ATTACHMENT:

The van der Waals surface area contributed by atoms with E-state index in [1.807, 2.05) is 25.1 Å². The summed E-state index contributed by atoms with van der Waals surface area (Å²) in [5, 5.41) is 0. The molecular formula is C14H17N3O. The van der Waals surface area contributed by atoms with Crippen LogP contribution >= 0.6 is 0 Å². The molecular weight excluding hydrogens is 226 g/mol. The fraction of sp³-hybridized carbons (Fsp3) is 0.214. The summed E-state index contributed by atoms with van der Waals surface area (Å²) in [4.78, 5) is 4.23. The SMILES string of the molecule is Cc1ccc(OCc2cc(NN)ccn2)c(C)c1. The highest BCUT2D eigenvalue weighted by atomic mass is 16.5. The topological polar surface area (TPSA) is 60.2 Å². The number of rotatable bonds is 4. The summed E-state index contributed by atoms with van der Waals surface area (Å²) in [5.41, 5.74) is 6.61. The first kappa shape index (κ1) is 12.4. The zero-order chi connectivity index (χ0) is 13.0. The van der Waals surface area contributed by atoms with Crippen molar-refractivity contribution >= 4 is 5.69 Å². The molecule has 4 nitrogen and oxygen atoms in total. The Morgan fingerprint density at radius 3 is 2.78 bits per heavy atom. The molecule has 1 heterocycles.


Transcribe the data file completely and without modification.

The van der Waals surface area contributed by atoms with E-state index in [1.807, 2.05) is 25.1 Å². The summed E-state index contributed by atoms with van der Waals surface area (Å²) in [5, 5.41) is 0. The molecular formula is C14H17N3O. The van der Waals surface area contributed by atoms with Crippen LogP contribution >= 0.6 is 0 Å². The molecular weight excluding hydrogens is 226 g/mol. The fraction of sp³-hybridized carbons (Fsp3) is 0.214. The summed E-state index contributed by atoms with van der Waals surface area (Å²) in [4.78, 5) is 4.23. The SMILES string of the molecule is Cc1ccc(OCc2cc(NN)ccn2)c(C)c1. The highest BCUT2D eigenvalue weighted by atomic mass is 16.5. The topological polar surface area (TPSA) is 60.2 Å². The number of rotatable bonds is 4. The summed E-state index contributed by atoms with van der Waals surface area (Å²) in [5.41, 5.74) is 6.61. The first kappa shape index (κ1) is 12.4. The zero-order chi connectivity index (χ0) is 13.0. The van der Waals surface area contributed by atoms with Crippen molar-refractivity contribution >= 4 is 5.69 Å². The molecule has 4 nitrogen and oxygen atoms in total. The Morgan fingerprint density at radius 3 is 2.78 bits per heavy atom. The molecule has 1 heterocycles.